So, this thread hasn’t been updated in 3 months…
Eh, screw it. Gotta prove I didn’t spontaneously combust and die somehow, right?
So, I watched Psycho-Pass last week. Judging by the fact that the second intro theme just started playing, that was just about the worst thing I could have done for my own obsessive tendencies. I know the anime is several years old now, but with a remake, season 2, and a movie coming before next winter’s end, there isn’t a better time to do this than now.
So, for those of us who haven’t heard of it yet, Psycho-Pass is about a team of detectives in a futuristic, dystopian Japan where a mysterious computer system called the “Sybil System” (Why is it in English you ask? I have no idea. I just tend to roll with it.) is capable of easily performing a complete and perfect analysis of a person’s psyche. Arguably the most important aspect of the final report is a single number that is a genral representation of a person’s mental state, which is called the Psycho-Pass.
I’m going to stop there, because it is my personal opinion that
- 1, the specific terminology is used so frequently that a quick background would actually help you understand it a lot, and
- 2, the character and story introduction is some of the smoothest I’ve seen in a while, and I’d hate to ruin that for anyone who decides to watch it.
So, why do I like this show to the point of writing a review directed towards people I’ve never personally met and who probably don’t particularly care? It mostly comes down to its presentation. The show is all about these people living in this dystopian world, and yet for the most part it remains a detective show. It does this by viewing the side-effects of the society through the lens of the detectives and their work. This makes the show feel a lot like what little I’ve seen of Agents of S.H.I.E.L.D or early episodes of Fringe, where the focus of the story is usually a single, fairly isolated incident. Even when they fully establish a large, overarching plot, they tend to chip away at it through a couple of individual incidents rather than as a single massive thing. The little bites keep the plot from getting too big to handle while keeping the story from slowing to the point of stagnation (I’m looking at you, Bleach). All in all, Psycho-Pass manages to present the story of complex characters in a complex world in a simple, easily followed manner, and that makes it a great show.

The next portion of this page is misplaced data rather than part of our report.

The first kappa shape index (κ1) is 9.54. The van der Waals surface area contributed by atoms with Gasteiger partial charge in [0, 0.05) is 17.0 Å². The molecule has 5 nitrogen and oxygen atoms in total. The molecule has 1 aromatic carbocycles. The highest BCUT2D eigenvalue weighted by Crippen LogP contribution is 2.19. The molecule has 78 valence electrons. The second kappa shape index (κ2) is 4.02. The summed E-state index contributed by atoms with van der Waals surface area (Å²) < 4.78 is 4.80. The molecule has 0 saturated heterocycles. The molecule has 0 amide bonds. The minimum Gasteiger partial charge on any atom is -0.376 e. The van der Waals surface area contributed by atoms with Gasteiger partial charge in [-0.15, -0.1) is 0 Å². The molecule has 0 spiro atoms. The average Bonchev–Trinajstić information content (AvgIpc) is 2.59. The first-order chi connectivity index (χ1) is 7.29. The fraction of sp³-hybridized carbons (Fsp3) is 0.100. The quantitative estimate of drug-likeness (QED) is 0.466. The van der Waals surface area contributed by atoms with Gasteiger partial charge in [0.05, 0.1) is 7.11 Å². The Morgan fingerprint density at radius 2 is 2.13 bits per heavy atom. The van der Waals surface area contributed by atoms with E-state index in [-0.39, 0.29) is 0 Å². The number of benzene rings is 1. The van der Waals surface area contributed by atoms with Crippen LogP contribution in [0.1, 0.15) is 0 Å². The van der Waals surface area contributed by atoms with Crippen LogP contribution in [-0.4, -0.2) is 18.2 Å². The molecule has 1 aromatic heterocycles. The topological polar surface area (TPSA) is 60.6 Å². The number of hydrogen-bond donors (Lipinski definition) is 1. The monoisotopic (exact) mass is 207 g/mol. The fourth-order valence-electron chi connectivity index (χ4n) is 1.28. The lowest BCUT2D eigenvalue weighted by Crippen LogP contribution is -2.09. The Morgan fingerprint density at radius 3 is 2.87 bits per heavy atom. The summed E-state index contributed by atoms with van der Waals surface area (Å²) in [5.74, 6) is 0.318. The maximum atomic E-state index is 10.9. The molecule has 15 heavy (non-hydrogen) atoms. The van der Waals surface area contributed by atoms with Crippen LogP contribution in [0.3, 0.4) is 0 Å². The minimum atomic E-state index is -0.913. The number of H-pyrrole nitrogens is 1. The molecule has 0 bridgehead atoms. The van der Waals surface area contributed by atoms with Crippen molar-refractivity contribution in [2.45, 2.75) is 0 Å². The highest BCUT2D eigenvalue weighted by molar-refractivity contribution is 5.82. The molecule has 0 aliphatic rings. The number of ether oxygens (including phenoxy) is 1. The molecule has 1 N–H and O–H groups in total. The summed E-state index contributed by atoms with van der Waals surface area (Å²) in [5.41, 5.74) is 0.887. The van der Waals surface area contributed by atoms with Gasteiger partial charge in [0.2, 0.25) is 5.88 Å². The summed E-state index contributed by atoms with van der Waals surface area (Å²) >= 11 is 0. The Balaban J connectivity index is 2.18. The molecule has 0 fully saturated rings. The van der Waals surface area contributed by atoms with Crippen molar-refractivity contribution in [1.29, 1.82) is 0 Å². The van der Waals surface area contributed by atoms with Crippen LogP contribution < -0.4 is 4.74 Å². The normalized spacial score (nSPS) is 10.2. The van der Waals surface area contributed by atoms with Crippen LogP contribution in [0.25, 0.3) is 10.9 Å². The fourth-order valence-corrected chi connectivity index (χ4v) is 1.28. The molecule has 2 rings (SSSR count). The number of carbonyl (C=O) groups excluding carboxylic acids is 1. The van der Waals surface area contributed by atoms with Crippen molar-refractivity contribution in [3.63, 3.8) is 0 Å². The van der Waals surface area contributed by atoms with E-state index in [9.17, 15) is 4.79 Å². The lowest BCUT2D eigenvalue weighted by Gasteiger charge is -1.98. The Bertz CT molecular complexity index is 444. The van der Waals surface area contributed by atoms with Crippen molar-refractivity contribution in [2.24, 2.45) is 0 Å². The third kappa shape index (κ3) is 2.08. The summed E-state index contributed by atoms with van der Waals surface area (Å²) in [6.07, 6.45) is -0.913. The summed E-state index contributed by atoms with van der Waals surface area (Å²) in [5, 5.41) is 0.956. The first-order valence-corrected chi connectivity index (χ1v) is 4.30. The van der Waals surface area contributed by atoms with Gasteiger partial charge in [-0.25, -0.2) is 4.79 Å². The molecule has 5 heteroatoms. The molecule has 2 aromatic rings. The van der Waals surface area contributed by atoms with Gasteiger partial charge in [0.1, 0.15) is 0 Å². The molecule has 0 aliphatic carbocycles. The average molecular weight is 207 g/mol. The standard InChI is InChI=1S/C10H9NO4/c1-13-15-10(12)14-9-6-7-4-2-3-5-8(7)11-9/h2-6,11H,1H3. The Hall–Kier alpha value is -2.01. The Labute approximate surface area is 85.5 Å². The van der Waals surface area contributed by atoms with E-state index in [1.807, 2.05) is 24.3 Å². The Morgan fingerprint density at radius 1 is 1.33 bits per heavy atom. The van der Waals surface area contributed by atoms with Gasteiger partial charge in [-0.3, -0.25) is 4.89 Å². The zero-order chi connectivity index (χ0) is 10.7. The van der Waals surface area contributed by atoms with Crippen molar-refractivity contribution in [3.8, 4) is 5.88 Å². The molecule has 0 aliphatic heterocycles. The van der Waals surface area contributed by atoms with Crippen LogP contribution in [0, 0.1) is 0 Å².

Unfortunately, so much complexity being simplified inevitably leads to some problems. Namely, an extremely variant pace and violence level. The best example of both of these is the first two episodes. In episode two, the closest thing to action you get is a main character dodging a punch or two. Not exactly yawn-inducing, but not exactly exciting either. In stark contrast, however, episode one barely gives you the names of the characters before shit makes violent contact with lots of fans, and the episode ends only just after someone literally explodes. As you are most likely capable of seeing, that level of juxtaposition can be a little rough on people.
Additionally, I feel obligated to mention that, in the first episode, there is one rape scene, and in my opinion it is handled poorly. On the upside, there aren’t really details, and the show doesn’t make a habit of it. However, this does not make the scene okay by any means, and the only reason I stuck around was because I liked the female lead and… well… (TW: Gore & Spoilers) this is him. (Hover on the link if you don’t want to look.)
So, to wrap up, Psycho-Pass, despite having pacing and violence issues, is a great show, and if you can take that you should absolutely watch it. With that, I bid you all a good day, and I hope I see you all on the forums.